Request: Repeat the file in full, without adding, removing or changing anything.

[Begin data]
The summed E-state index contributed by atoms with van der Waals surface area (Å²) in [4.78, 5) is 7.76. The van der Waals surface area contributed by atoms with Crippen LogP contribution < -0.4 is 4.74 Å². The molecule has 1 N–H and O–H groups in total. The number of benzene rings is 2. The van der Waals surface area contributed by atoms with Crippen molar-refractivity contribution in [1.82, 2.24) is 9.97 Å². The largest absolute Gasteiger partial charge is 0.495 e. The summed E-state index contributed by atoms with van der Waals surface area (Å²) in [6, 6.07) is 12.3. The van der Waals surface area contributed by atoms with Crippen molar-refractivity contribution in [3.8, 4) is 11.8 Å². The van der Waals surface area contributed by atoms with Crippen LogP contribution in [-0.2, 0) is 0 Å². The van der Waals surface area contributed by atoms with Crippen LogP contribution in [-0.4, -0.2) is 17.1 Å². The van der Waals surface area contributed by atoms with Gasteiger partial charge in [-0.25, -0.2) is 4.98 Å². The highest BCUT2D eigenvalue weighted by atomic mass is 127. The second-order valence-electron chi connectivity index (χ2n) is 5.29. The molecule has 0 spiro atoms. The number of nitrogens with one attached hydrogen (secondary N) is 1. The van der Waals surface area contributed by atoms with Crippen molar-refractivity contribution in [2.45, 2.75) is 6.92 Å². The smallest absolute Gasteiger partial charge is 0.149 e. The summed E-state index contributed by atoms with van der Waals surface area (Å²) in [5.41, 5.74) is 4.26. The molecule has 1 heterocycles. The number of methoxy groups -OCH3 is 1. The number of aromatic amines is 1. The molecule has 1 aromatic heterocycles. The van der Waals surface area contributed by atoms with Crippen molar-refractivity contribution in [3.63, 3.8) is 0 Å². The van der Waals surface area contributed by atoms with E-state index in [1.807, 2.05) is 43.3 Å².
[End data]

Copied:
The summed E-state index contributed by atoms with van der Waals surface area (Å²) in [4.78, 5) is 7.76. The van der Waals surface area contributed by atoms with Crippen LogP contribution < -0.4 is 4.74 Å². The molecule has 1 N–H and O–H groups in total. The number of benzene rings is 2. The van der Waals surface area contributed by atoms with Crippen molar-refractivity contribution in [1.82, 2.24) is 9.97 Å². The largest absolute Gasteiger partial charge is 0.495 e. The summed E-state index contributed by atoms with van der Waals surface area (Å²) in [6, 6.07) is 12.3. The van der Waals surface area contributed by atoms with Crippen molar-refractivity contribution in [3.8, 4) is 11.8 Å². The van der Waals surface area contributed by atoms with Crippen LogP contribution in [-0.2, 0) is 0 Å². The van der Waals surface area contributed by atoms with Crippen LogP contribution in [-0.4, -0.2) is 17.1 Å². The van der Waals surface area contributed by atoms with Gasteiger partial charge in [-0.25, -0.2) is 4.98 Å². The highest BCUT2D eigenvalue weighted by atomic mass is 127. The second-order valence-electron chi connectivity index (χ2n) is 5.29. The molecule has 0 spiro atoms. The number of nitrogens with one attached hydrogen (secondary N) is 1. The van der Waals surface area contributed by atoms with Crippen molar-refractivity contribution in [2.45, 2.75) is 6.92 Å². The smallest absolute Gasteiger partial charge is 0.149 e. The summed E-state index contributed by atoms with van der Waals surface area (Å²) in [5.41, 5.74) is 4.26. The molecule has 1 heterocycles. The number of methoxy groups -OCH3 is 1. The number of aromatic amines is 1. The molecule has 1 aromatic heterocycles. The van der Waals surface area contributed by atoms with Crippen molar-refractivity contribution in [3.63, 3.8) is 0 Å². The van der Waals surface area contributed by atoms with E-state index in [1.807, 2.05) is 43.3 Å².